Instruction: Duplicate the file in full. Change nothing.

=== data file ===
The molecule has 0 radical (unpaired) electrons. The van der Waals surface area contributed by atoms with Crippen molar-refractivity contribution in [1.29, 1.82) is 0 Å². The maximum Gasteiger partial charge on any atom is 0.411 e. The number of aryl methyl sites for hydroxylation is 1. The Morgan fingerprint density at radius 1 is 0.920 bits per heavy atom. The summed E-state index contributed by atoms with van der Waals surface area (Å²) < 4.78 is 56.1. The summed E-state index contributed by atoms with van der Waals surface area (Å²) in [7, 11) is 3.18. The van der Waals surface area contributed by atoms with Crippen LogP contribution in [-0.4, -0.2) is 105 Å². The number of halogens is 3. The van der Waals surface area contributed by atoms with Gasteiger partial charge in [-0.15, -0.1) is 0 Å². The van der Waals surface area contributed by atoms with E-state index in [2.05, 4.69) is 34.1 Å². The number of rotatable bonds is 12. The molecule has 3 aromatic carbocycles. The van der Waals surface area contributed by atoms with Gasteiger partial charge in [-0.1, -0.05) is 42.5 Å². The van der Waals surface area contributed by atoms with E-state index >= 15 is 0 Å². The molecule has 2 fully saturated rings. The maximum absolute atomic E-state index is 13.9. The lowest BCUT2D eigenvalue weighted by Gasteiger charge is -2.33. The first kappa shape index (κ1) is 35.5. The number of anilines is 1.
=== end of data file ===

The molecule has 0 radical (unpaired) electrons. The van der Waals surface area contributed by atoms with Crippen molar-refractivity contribution in [1.29, 1.82) is 0 Å². The maximum Gasteiger partial charge on any atom is 0.411 e. The number of aryl methyl sites for hydroxylation is 1. The Morgan fingerprint density at radius 1 is 0.920 bits per heavy atom. The summed E-state index contributed by atoms with van der Waals surface area (Å²) < 4.78 is 56.1. The summed E-state index contributed by atoms with van der Waals surface area (Å²) in [7, 11) is 3.18. The van der Waals surface area contributed by atoms with Crippen LogP contribution in [-0.4, -0.2) is 105 Å². The number of halogens is 3. The van der Waals surface area contributed by atoms with Gasteiger partial charge in [-0.15, -0.1) is 0 Å². The van der Waals surface area contributed by atoms with E-state index in [2.05, 4.69) is 34.1 Å². The number of rotatable bonds is 12. The molecule has 3 aromatic carbocycles. The van der Waals surface area contributed by atoms with Gasteiger partial charge in [-0.1, -0.05) is 42.5 Å². The van der Waals surface area contributed by atoms with E-state index >= 15 is 0 Å². The molecule has 2 fully saturated rings. The maximum absolute atomic E-state index is 13.9. The lowest BCUT2D eigenvalue weighted by Gasteiger charge is -2.33. The first kappa shape index (κ1) is 35.5. The number of anilines is 1.